Kurgans were built in the Eneolithic, Bronze, Iron, Antiquity and Middle Ages, with ancient traditions still active in Southern Siberia and Central Asia. Archeologists divide kurgan cultures into different sub-cultures, such as Timber Grave, Pit Grave, Scythian, Sarmatian, Hunnish and Kuman-Kipchak.

The structures of the earlier Neolithic period from the 4th to the 3rd millenniums BC, and Bronze Age until the 1st millennium BC, display continuity of the archaic forming methods. They were inspired by common ritual-mythological ideas.

The earliest kurgans date to the 4th millennium BC in the Caucasus, and researchers associate these with the Indo-Europeans. More recently, some very ancient kurgans have been discovered at Soyuqbulaq in Azerbaijan. These kurgans date to the beginning of the 4th millennium BC, and belong to Leylatepe Culture.

Shulaveri-Shomu culture is a Late Neolithic/Eneolithic culture that existed on the territory of present-day Georgia, Azerbaijan, and Armenia, as well as small parts of northern Iran. The culture is dated to mid-6th or early-5th millennia BC and is thought to be one of the earliest known Neolithic cultures.

According to the material culture examples found in the sites depict that the main activities of the population were farming and breeding. Sulaveri-Shomu culture is distinguished by circular mud-brick architectures, domestic animals breeding and cultivating cereals.

Handmade pottery with engraved decorations, blades, burins and scrapers made of obsidian, tools made of bone and antler, besides rare examples of metal items, remains of plant, such as wheat, pips, barley and grape, as well as animal bones (pigs, goats, dogs and bovids) have been discovered during the excavations.

The earliest evidence of domesticated grapes in the world has been found in the general “Shulaveri area”, near the site of Shulaveri gora, in Marneuli Municipality, in southeastern Republic of Georgia. Specifically, the most recent evidence comes from Gadachrili gora, near the village of Imiri in the same region; carbon-dating points to the date of about 6000 BC.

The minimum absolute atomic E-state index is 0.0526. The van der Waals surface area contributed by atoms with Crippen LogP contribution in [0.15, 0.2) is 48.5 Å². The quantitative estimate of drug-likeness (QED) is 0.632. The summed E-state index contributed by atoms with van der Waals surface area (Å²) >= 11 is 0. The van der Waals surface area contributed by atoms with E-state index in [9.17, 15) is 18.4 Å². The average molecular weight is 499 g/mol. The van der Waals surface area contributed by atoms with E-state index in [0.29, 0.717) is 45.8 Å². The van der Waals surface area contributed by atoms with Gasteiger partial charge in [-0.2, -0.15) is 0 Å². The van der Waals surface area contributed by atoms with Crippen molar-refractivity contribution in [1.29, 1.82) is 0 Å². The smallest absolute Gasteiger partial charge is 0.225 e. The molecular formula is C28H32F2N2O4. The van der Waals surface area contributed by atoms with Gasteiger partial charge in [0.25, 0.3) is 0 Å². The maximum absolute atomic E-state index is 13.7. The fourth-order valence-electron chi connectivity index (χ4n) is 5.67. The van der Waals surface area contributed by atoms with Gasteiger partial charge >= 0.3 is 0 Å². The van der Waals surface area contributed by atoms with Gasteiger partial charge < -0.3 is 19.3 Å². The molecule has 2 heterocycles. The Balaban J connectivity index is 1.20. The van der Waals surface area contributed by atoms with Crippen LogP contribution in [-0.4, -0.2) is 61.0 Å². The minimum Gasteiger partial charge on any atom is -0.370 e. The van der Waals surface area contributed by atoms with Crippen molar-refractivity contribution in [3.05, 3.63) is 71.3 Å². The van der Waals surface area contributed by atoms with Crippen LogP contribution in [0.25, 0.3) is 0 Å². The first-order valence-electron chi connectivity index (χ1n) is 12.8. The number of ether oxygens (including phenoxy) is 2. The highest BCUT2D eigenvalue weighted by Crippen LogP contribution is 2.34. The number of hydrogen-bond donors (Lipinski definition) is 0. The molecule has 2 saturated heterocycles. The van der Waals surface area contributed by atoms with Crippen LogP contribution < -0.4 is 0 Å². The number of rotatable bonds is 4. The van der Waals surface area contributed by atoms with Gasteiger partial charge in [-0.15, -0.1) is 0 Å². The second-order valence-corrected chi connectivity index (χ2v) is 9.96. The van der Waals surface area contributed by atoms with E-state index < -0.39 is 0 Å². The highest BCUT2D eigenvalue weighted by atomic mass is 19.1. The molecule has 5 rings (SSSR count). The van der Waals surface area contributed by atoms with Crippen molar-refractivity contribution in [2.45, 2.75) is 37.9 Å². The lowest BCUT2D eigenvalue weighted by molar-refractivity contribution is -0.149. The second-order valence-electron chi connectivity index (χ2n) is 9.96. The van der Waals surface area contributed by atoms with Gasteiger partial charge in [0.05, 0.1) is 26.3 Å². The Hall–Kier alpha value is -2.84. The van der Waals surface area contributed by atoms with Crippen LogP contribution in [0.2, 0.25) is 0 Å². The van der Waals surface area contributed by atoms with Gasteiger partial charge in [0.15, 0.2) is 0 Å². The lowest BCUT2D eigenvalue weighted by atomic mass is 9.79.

Shulaveri culture predates the Kura-Araxes culture which flourished in this area around 4000–2200 BC. Later on, in the middle Bronze Age period (c. 3000–1500 BC), the Trialeti culture emerged. Sioni culture of Eastern Georgia possibly represents a transition from the Shulaveri to the Kura-Arax cultural complex.

Many of the characteristic traits of the Shulaverian material culture (circular mudbrick architecture, pottery decorated by plastic design, anthropomorphic female figurines, obsidian industry with an emphasis on production of long prismatic blades) are believed to have their origin in the Near Eastern Neolithic (Hassuna, Halaf).

Anthropomorphic figurines of mainly seated women found in the sites represent the items used for religious purposes relating to the fertility cult. Similar figurines have been found in the earliest neolithic at Çatalhöyük (7500 BC to 5700 BC) in Anatolia, where statues of plump women, sometimes sitting, have been found in excavations  dated to the 6th millennium BC and identified by some as a mother goddess.

The technology and typology of bone-based instruments in the Shulaveri culture are similar to those of the Middle East Neolithic material culture. A quern with 2 small hollows found in Shomutepe is similar to the one with more hollows detected in Khramisi Didi-Gora.

The similarities between the macrolithic tools and the use of ochre also bring Shulaveri-Shomu culture closer to the culture of Halaf. Pestles and mortars found in Shulaveri-Shomu sites and Late Neolithic layers of Tell Sabi Abyad, an archaeological site in the Balikh River valley in northern Syria, are also similar to each other.

The site consists of four prehistoric mounds that are numbered Tell Sabi Abyad I to IV. Extensive excavations showed that these sites were inhabited already around 7500 to 5500 BC, although not always at the same time; the settlement shifted back and forth between these four sites. The earliest pottery of Syria was discovered here; it dates at ca. 6900-6800 BC, and consists of mineral-tempered, and sometimes painted wares.

The pottery of Tell Sabi Abyad is somewhat similar to what was found in the other prehistoric sites in Syria and south-eastern Turkey; for example in Tell Halula, tr:Akarçay Tepe Höyük, de:Mezraa-Teleilat, and Tell Seker al-Aheimar. Yet in Sabi Abyad, the presence of painted pottery is quite unique.